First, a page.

April 30, 2015

Summer Science, Math, and Home Ec.

As those who have small children in school probably already know, kindergarten through third grade pretty much all cover the same lessons with each year just being a bit more involved than the year before. This helps lay a foundation of the fundamentals in a way that really "sticks" since we all learn through repetition. Now that Boo Bear is in third grade, we've had our hands full with projects and in depth explanations more than we have in the past three years.

She's so incredibly proud of her baby bean plants!
Both girls have always had a strong interest in science, with the biological sciences being of particular interest. So, we're going all out in our life science studies this year, which is one reason we put off the subject throughout the winter in favor of making it a spring and summer subject. Our biggest project of the year started a couple of weeks ago when we did the usual sprout beans in a plastic baggie experiment, and it will end this fall when we're harvesting the fruits of our family's labor.

As you might have guessed given the opening experiment and photo above, our big project this year is our first family patio garden. The photo was taken of Boo's successful bean sprouts just after we planted them in starter pots last weekend. All seven are now between six inches to a foot tall and preparing to sprout their second set of leaves. The girls have been keeping track of their growth and development in science journals.

This evening and tomorrow afternoon will mark the second phase of this project. After work and school this afternoon, Hubby and I will handle the heavy lifting for it. That is to say, we'll clear out the pots we're recycling and place the cement blocks we're going to use as risers for some of the pots. Then we'll get rock, potting soil, a new garden hose, hand shovels, and the other seedlings we'll need sometime tomorrow.

The girls will help with the actual planting and record these steps in their journals. Then throughout the summer and on into the fall harvest, they will continue to make observations and record them in their journals as they help with everything from weeding and watering to pruning, harvesting, cooking, and preserving the excess. So not only will this project count toward science, but it's a start into home economics too.

Boo baking cookies for her birthday last year.
Further into the summer, we hope to be able to take the girls on field trips to the botanical gardens, local nature trails, and a relatively nearby zoo as well. I could also see a few mornings spent at the local farmer's markets to see other crops or to sell, depending on the productivity of their plants.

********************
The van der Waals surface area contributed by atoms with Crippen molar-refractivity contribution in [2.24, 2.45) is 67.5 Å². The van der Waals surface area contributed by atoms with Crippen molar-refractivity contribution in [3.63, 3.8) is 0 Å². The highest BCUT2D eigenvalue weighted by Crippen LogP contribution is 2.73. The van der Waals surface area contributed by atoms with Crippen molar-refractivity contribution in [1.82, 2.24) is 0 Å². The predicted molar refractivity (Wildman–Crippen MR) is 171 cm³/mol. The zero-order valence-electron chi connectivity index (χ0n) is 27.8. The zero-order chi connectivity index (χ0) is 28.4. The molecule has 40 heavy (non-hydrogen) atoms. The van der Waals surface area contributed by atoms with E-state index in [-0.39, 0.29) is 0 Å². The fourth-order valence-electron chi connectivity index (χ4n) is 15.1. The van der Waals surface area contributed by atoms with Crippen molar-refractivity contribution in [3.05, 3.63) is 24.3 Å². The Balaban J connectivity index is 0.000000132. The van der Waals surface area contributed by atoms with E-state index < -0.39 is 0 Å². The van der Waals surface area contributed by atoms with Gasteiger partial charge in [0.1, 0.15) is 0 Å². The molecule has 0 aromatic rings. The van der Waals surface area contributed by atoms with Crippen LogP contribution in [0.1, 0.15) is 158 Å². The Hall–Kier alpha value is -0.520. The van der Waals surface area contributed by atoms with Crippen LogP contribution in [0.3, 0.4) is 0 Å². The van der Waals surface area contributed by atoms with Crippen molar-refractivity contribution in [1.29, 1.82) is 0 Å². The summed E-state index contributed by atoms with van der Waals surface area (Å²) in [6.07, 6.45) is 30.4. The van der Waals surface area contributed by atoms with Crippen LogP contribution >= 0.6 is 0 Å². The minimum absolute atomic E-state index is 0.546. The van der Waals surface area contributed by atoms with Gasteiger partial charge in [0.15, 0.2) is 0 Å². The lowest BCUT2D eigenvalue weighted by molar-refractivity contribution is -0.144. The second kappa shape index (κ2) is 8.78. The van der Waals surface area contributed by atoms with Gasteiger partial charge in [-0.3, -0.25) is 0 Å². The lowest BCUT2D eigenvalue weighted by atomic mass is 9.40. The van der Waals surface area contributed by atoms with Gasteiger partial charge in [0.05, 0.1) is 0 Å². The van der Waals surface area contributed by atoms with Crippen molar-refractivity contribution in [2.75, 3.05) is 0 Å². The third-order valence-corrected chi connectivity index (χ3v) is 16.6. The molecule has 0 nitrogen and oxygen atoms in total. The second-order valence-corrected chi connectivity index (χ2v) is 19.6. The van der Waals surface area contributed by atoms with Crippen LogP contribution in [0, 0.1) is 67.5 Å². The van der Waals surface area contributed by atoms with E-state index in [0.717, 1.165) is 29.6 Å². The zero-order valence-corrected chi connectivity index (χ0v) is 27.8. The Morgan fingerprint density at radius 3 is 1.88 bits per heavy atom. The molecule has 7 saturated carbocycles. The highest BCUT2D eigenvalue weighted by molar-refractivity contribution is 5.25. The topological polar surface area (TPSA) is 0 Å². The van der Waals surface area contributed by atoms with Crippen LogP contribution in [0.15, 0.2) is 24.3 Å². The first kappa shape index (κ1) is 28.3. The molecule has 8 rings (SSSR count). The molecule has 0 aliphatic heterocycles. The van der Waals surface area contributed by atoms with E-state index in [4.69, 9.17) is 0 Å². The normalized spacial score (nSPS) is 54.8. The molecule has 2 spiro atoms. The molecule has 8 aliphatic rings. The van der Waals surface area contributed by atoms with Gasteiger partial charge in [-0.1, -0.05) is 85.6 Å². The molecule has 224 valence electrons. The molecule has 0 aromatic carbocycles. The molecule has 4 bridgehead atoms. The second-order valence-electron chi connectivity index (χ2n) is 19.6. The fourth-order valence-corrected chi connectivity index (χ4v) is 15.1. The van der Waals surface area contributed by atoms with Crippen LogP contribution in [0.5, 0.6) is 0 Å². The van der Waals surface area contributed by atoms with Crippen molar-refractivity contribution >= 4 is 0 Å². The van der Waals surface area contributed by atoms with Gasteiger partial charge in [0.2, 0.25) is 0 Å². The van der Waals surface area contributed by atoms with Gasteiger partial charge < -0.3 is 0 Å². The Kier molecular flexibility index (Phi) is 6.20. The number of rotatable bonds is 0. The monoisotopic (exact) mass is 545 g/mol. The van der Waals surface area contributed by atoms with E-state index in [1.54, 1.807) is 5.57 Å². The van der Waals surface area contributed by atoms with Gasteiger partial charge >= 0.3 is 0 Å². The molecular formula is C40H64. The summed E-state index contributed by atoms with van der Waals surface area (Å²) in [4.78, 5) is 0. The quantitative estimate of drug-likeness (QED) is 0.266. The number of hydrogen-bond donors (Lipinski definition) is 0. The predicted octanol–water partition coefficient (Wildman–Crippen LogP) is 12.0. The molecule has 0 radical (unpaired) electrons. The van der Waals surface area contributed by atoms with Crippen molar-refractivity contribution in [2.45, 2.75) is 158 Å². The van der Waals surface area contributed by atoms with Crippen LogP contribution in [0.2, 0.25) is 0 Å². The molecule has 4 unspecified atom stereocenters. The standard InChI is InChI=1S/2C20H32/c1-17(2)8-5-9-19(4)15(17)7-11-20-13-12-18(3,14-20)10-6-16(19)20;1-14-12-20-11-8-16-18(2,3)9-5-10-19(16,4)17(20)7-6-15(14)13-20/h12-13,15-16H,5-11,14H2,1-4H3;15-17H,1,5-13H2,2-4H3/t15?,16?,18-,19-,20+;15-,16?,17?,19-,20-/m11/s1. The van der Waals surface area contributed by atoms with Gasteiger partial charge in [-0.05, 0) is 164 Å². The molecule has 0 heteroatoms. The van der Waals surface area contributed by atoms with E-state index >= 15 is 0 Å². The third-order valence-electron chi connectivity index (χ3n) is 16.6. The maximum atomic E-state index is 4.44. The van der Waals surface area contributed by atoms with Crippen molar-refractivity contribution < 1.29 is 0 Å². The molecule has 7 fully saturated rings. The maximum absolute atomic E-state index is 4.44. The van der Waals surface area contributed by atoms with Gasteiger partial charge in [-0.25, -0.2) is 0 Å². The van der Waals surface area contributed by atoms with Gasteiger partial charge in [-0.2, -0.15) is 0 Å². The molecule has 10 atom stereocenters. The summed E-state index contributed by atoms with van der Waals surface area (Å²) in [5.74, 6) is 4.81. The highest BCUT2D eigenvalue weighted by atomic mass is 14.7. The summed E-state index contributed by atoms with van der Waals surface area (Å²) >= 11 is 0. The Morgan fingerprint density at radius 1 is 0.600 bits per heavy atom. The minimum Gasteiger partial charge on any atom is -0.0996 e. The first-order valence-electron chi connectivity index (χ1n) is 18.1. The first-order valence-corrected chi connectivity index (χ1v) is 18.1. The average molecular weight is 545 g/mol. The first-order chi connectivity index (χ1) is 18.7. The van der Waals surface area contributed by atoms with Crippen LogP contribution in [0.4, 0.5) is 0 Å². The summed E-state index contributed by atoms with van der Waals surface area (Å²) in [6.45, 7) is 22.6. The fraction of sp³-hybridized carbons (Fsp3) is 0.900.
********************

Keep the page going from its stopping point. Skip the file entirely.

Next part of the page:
In addition to learning how to grow, harvest, and preserve vegetables, we're beginning cooking and sewing lessons for both girls as well. Boo Bear watched me start another batch of root salad last night. I found an old children's cookbook I used to learn with when I was Boo's age about a month ago, and we're planning to make a few of those recipes with them over the coming weeks. And I'm taking sewing lessons now, so I can help them move past hand stitching in a couple months. Plus, there's the usual chores they are beginning to do by themselves or help us with around the house.

Sneak loves to dust because spraying the polish is fun.
Summer is the perfect time for a little sneaky schooling, especially when it comes to subjects that translate directly into life skills. Most kids love watching things grow and change, making things, and playing. There's a lot you can teach them by making things a game or asking them to help you with something. Yes, sometimes they might not be as much actual help as they think, but they'll still learn from watching you and even by the mistakes they make along the way.

With the end of the traditional school year only weeks away, I encourage parents to think about ways to keep your kids engaged and thinking during their break. Any kind of book that gets them reading is great to keep their reading skills sharp. Running a lemonade stand, helping with a yard sale, or even just helping measure ingredients for cooking help them retain math skills. Take them to museums, parks, or even the movies and then ask them questions along the way about their surroundings or what they liked best to help them stay observant and curious. What other things can you think of to stave of summer "brain drain" while keeping things fun?

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